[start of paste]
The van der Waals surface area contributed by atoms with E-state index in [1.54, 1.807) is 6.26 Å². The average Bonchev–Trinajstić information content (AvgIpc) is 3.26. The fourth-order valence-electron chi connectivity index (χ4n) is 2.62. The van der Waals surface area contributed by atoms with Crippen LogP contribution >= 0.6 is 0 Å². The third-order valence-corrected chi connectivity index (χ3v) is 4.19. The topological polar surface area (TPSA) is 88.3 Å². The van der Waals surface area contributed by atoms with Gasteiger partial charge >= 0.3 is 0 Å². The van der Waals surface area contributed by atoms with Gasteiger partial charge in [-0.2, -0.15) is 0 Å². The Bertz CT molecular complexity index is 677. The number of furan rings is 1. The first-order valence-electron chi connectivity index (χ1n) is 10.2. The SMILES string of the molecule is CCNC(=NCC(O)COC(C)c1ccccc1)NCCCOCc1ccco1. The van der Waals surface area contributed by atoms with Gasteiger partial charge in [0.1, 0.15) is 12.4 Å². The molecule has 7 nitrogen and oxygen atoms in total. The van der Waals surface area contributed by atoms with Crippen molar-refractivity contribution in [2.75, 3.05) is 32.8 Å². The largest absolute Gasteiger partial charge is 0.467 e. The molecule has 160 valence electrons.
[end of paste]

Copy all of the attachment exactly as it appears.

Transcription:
The van der Waals surface area contributed by atoms with E-state index in [1.54, 1.807) is 6.26 Å². The average Bonchev–Trinajstić information content (AvgIpc) is 3.26. The fourth-order valence-electron chi connectivity index (χ4n) is 2.62. The van der Waals surface area contributed by atoms with Crippen LogP contribution >= 0.6 is 0 Å². The third-order valence-corrected chi connectivity index (χ3v) is 4.19. The topological polar surface area (TPSA) is 88.3 Å². The van der Waals surface area contributed by atoms with Gasteiger partial charge >= 0.3 is 0 Å². The van der Waals surface area contributed by atoms with Gasteiger partial charge in [-0.2, -0.15) is 0 Å². The Bertz CT molecular complexity index is 677. The number of furan rings is 1. The first-order valence-electron chi connectivity index (χ1n) is 10.2. The SMILES string of the molecule is CCNC(=NCC(O)COC(C)c1ccccc1)NCCCOCc1ccco1. The van der Waals surface area contributed by atoms with Gasteiger partial charge in [0.1, 0.15) is 12.4 Å². The molecule has 7 nitrogen and oxygen atoms in total. The van der Waals surface area contributed by atoms with Crippen molar-refractivity contribution in [2.75, 3.05) is 32.8 Å². The largest absolute Gasteiger partial charge is 0.467 e. The molecule has 160 valence electrons.